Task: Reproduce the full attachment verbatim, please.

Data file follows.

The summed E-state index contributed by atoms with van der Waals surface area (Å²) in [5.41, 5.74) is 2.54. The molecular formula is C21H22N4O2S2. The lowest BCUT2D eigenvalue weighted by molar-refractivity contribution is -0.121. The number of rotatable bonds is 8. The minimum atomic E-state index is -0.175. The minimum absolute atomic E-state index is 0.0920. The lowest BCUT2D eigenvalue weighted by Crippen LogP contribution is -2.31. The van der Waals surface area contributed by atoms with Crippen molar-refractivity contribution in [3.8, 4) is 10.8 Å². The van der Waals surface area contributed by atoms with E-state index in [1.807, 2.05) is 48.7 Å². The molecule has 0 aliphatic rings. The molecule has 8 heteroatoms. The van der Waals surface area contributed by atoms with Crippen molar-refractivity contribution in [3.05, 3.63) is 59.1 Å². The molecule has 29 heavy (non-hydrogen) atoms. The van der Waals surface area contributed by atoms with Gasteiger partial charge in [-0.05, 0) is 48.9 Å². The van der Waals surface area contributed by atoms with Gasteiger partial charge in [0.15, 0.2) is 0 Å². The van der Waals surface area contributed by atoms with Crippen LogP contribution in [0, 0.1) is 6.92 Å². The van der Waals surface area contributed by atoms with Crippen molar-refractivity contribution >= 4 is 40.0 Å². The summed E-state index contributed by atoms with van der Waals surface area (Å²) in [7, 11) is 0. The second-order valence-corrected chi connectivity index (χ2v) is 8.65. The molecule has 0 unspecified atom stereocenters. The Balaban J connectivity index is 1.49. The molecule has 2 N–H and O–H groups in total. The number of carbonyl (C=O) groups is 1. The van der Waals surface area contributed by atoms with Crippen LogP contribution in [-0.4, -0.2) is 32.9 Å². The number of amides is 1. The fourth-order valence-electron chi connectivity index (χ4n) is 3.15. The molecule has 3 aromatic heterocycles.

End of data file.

The summed E-state index contributed by atoms with van der Waals surface area (Å²) in [5.41, 5.74) is 2.54. The molecular formula is C21H22N4O2S2. The lowest BCUT2D eigenvalue weighted by molar-refractivity contribution is -0.121. The number of rotatable bonds is 8. The minimum atomic E-state index is -0.175. The minimum absolute atomic E-state index is 0.0920. The lowest BCUT2D eigenvalue weighted by Crippen LogP contribution is -2.31. The van der Waals surface area contributed by atoms with Crippen molar-refractivity contribution in [3.8, 4) is 10.8 Å². The van der Waals surface area contributed by atoms with E-state index in [1.807, 2.05) is 48.7 Å². The molecule has 0 aliphatic rings. The molecule has 8 heteroatoms. The van der Waals surface area contributed by atoms with Crippen molar-refractivity contribution in [3.05, 3.63) is 59.1 Å². The molecule has 29 heavy (non-hydrogen) atoms. The van der Waals surface area contributed by atoms with Gasteiger partial charge in [-0.05, 0) is 48.9 Å². The van der Waals surface area contributed by atoms with Gasteiger partial charge in [0.15, 0.2) is 0 Å². The van der Waals surface area contributed by atoms with Crippen LogP contribution in [0, 0.1) is 6.92 Å². The van der Waals surface area contributed by atoms with Crippen molar-refractivity contribution >= 4 is 40.0 Å². The summed E-state index contributed by atoms with van der Waals surface area (Å²) in [7, 11) is 0. The second-order valence-corrected chi connectivity index (χ2v) is 8.65. The molecule has 0 unspecified atom stereocenters. The Balaban J connectivity index is 1.49. The molecule has 2 N–H and O–H groups in total. The number of carbonyl (C=O) groups is 1. The van der Waals surface area contributed by atoms with Crippen LogP contribution in [-0.4, -0.2) is 32.9 Å². The number of amides is 1. The fourth-order valence-electron chi connectivity index (χ4n) is 3.15. The molecule has 3 aromatic heterocycles.